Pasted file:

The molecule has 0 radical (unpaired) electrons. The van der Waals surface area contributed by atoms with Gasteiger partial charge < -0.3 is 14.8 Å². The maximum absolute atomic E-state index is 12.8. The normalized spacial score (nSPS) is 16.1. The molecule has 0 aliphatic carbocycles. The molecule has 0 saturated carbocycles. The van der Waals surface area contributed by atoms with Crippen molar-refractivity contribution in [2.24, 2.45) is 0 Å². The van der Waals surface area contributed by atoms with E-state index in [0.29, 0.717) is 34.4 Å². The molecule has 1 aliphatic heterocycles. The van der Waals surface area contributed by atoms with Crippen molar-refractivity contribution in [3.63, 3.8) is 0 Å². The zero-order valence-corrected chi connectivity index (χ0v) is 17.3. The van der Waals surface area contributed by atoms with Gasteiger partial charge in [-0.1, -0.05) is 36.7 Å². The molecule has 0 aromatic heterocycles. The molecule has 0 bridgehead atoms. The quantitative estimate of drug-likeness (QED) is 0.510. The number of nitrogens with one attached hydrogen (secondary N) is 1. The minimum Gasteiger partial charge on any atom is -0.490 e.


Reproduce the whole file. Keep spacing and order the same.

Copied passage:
The molecule has 0 radical (unpaired) electrons. The van der Waals surface area contributed by atoms with Gasteiger partial charge < -0.3 is 14.8 Å². The maximum absolute atomic E-state index is 12.8. The normalized spacial score (nSPS) is 16.1. The molecule has 0 aliphatic carbocycles. The molecule has 0 saturated carbocycles. The van der Waals surface area contributed by atoms with Crippen molar-refractivity contribution in [2.24, 2.45) is 0 Å². The van der Waals surface area contributed by atoms with E-state index in [0.29, 0.717) is 34.4 Å². The molecule has 1 aliphatic heterocycles. The van der Waals surface area contributed by atoms with Crippen molar-refractivity contribution in [3.63, 3.8) is 0 Å². The zero-order valence-corrected chi connectivity index (χ0v) is 17.3. The van der Waals surface area contributed by atoms with Gasteiger partial charge in [-0.1, -0.05) is 36.7 Å². The molecule has 0 aromatic heterocycles. The molecule has 0 bridgehead atoms. The quantitative estimate of drug-likeness (QED) is 0.510. The number of nitrogens with one attached hydrogen (secondary N) is 1. The minimum Gasteiger partial charge on any atom is -0.490 e.